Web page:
For the Global Thinker

Wednesday, April 29, 2015

Am I being executed?

A Brazilian man executed by firing squad along with seven other prisoners in Indonesia on Wednesday had no idea he was about to be killed until his final minutes, the priest who counselled him has said.


He was hearing voices all the time,” Burrows told Irish radio. “I talked to him for about an hour and a half, trying to prepare him for the execution. I said to him, ‘I’m 72 years old, I’ll be heading to heaven in the near future, so you find out where my house is and prepare a garden for me.’
“But when they took [the prisoners] out of the cells … and when they put these bloody chains on them, he said to me, ‘Am I being executed?’ ” Burrows said.
“I said, ‘Yes, I thought I explained that you.’ He didn’t get excited – he’s a quiet sort of a guy – but he said, ‘This is not right.’


Saturday, April 25, 2015

China’s Offering a World Bank Alternative — and U.S. Allies Are Signing Up


The United States and 15 developed countries control 52 percent of voting rights at the IMF, leaving 48 percent for the 168 other member countries. China, now the world’s biggest economy, has only 3.8 percent of voting power — that’s a smaller share than those of the UK, France, Germany, or Japan. Brazil, South Korea, and Mexico each enjoy less voting power than tiny Belgium.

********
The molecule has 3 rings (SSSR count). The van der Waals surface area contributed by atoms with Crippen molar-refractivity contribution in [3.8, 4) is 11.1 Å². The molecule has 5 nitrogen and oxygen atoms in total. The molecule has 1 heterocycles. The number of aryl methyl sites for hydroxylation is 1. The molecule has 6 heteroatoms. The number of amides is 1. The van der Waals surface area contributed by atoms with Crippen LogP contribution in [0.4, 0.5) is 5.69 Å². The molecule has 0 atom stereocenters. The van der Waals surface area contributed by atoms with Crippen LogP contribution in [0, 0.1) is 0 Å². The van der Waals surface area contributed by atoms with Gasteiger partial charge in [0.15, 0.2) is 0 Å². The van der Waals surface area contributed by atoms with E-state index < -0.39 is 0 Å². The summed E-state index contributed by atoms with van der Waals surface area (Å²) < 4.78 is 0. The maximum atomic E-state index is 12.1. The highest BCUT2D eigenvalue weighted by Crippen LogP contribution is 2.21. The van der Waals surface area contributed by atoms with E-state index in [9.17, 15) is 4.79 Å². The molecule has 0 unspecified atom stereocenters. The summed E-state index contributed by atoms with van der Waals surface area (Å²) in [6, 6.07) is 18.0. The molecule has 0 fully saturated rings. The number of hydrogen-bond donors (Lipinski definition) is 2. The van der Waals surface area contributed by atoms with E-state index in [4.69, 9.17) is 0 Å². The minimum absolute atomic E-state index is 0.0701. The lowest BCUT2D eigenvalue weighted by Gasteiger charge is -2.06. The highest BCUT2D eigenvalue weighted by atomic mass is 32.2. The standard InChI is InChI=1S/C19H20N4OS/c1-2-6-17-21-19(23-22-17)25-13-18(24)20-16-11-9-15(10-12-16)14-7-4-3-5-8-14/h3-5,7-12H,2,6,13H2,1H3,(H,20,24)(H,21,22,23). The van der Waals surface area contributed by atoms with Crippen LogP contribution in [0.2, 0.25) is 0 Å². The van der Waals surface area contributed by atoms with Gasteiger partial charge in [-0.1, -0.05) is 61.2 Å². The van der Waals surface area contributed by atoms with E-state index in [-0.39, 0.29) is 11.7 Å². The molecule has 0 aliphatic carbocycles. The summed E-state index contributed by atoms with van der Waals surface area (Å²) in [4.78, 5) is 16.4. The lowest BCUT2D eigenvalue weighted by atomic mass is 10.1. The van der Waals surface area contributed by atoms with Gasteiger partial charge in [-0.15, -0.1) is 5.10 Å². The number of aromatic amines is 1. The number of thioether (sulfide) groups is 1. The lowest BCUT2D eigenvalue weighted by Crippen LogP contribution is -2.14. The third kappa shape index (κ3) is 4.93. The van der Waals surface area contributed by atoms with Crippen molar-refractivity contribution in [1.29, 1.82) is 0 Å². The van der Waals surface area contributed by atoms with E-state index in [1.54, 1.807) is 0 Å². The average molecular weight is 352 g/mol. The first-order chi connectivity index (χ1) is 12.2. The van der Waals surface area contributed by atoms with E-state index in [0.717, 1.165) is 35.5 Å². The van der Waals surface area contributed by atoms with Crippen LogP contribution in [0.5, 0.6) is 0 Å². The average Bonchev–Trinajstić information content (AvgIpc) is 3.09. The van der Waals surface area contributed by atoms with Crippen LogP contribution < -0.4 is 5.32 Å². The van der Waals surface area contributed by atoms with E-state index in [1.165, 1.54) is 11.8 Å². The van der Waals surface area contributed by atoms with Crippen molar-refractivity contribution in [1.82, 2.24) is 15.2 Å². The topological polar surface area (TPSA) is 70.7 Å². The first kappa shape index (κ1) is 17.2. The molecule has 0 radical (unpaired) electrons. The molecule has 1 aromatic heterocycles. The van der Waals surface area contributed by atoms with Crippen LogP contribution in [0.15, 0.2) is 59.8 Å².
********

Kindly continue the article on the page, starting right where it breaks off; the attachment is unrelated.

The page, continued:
Despite much protest from the BRICS and other developing economies, they’ve received just 6 percent more voting power over the last 20 years. The proportions and trends have been roughly the same at the World Bank.

The United States and the Europeans have also held tightly to what’s been characterized as their “feudal” prerogatives of filling the World Bank presidency with a U.S. citizen and the managing director post at the IMF with a European.

With some 17 percent of the vote in both institutions, the United States also exercises veto power over key policy decisions. To show that it didn’t want to replicate the Americans’ behavior at the World Bank, Beijing announced that despite its contribution of the largest share of capital to the AIIB, it would not demand veto power over policy decisions.

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